It's Saturday morning, and I am sitting cross-legged in a big, dark room. Around me is a circle of people doing the same, their faces lit by flickering candles. One of them is Mark Storor. "This is Puffball," he says. "It's not going to change the world. But it might just change the way people think."
Puffball, which is about to have its premiere at CircusFest, the annual celebration of big-top acts at London's Roundhouse, is built on true stories: the experiences (sometimes funny, sometimes harrowing) shared with Storor and his team by more than 80 young people from around the country, all of whom identify as lesbian, gay, bisexual, transgender or questioning (LGBTQ).
Storor has whittled this figure down to 10 people, aged 16 to 25, who will appear alongside eight professional circus artists, whose skills include fire-eating, contortion, the cloud swing and the flying trapeze. Today, in the last talking session before the company moves on to developing the circus elements of the show, Storor has asked the performers to choose an object that means something to them – and set it inside a dish of jelly. This feels a lot more serious in the room than it might sound in the retelling: the stories that unfold are intense, hilarious and deeply moving.
Felix Briant, 23, has set a pair of cocktail sticks inside a bowl of red jelly. They were given to him, he explains, by a handsome older man from whom he once stole a kiss. Another performer produces what looks like a neatly wrapped present. Inside is a rectangle of jelly, studded with sleeping tablets and a bottle of water. "This is the gift of suicide," he says. "Surviving a suicide attempt changes your life for ever."
Storor's work treads the fine line between theatre and performance art: he once spent six months in an ice-cream van, asking passersby to swap songs for 99s. In 2009, he spent nine months developing a show, For the Best, with children in the dialysis unit at London's Evelina hospital.His last piece for the Roundhouse, 2011's Fat Girl Gets a Haircut, was an account of childhood and adolescence, drawing on the experiences of 13 teenagers. It was while making Fat Girl that he came up with the idea for Puffball. "Lots of stuff about sexuality came up that we didn't fully explore," he says. "I began to realise that lots of young people are homeless, or their family life has broken down, because of their sexuality. I wanted to look into that."
Storor's concept certainly seems to resonate with his Puffballers. Alexis Spencer, 16, says: "My mum wanted me to come. I didn't really know what I was letting myself in for, but I've found I can really be myself with everyone – there's no filter." Jolene O'Sullivan, 24, agrees. "I don't get much hassle for being gay where I'm from," she says, "but there's still a sense out there that it's something abnormal. The message of the show is that nobody should be afraid of who they are."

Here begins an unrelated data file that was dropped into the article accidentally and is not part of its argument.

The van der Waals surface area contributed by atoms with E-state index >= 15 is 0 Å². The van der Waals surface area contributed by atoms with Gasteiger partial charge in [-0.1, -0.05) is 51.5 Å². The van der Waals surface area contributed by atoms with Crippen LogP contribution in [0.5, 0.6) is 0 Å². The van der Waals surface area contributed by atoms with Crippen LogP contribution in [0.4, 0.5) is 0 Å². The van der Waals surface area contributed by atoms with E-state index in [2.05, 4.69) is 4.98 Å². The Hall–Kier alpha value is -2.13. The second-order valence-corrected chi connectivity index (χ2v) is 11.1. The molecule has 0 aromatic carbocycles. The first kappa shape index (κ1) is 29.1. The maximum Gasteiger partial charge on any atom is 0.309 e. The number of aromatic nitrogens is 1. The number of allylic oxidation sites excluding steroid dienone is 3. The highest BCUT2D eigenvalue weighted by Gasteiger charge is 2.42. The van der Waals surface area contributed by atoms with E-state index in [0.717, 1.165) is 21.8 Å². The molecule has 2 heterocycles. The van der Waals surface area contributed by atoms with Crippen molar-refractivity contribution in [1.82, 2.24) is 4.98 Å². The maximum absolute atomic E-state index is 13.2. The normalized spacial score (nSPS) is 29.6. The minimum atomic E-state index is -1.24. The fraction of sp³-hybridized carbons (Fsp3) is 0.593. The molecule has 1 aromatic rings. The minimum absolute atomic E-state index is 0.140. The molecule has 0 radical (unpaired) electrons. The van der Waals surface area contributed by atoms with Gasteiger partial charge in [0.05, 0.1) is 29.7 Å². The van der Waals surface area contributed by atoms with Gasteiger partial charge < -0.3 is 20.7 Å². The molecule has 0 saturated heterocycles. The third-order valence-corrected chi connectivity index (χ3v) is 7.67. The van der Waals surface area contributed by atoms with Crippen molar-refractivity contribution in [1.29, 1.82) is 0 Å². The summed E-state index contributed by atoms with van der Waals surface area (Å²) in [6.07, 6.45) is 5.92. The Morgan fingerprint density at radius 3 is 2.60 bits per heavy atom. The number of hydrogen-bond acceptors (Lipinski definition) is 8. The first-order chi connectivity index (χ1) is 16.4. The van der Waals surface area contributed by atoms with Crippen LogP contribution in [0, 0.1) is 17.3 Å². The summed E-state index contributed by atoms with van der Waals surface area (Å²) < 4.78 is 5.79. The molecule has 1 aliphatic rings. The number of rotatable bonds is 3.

But how do all these good intentions result in a show that audiences can make sense of? A few weeks later, I return to find out. Curtain-up is just a few weeks away, and Storor and cast are rehearsing inside an old gin-making site in east London. Spencer and another performer, Luca Brown, are sitting in a claw-foot bath, playing with dolls-house furniture: a scene inspired by stories they all told about home life.
Briant has clearly moved on from cocktail sticks: he shows me something he wrote called What the Fuck Is Love? He plans to read it aloud, while several circus artists slip inside mattresses and follow him unsteadily around, their lips protruding obscenely from slits. The effect, I can testify, is both absurd and unsettling.
Puffball will also showcase more traditional circus spectacles: two male acrobats will dangle elegantly from a heavy chain, performing a tender pas de deux, and a group of female trapeze artists will lift one another high into the air, aiming to trace the arc of an individual's journey from birth to afterlife. This arc will feature intimate moments drawn from their workshop stories of love, loss, happiness, success and failure. The stuff of life, in short, that anyone can relate to, whether LGBTQ or not.
"It does feels like a significant time to be making this," says Storor. "It feels like the world's becoming more and more brutal. Puffball presents a moment in which people can go, 'Well, what is happening is terrible – but actually, somewhere in the world there is a company who are identifying as LGBTQ, and they're telling their stories.' For me, in the end, the show is about tenderness and listening to one another."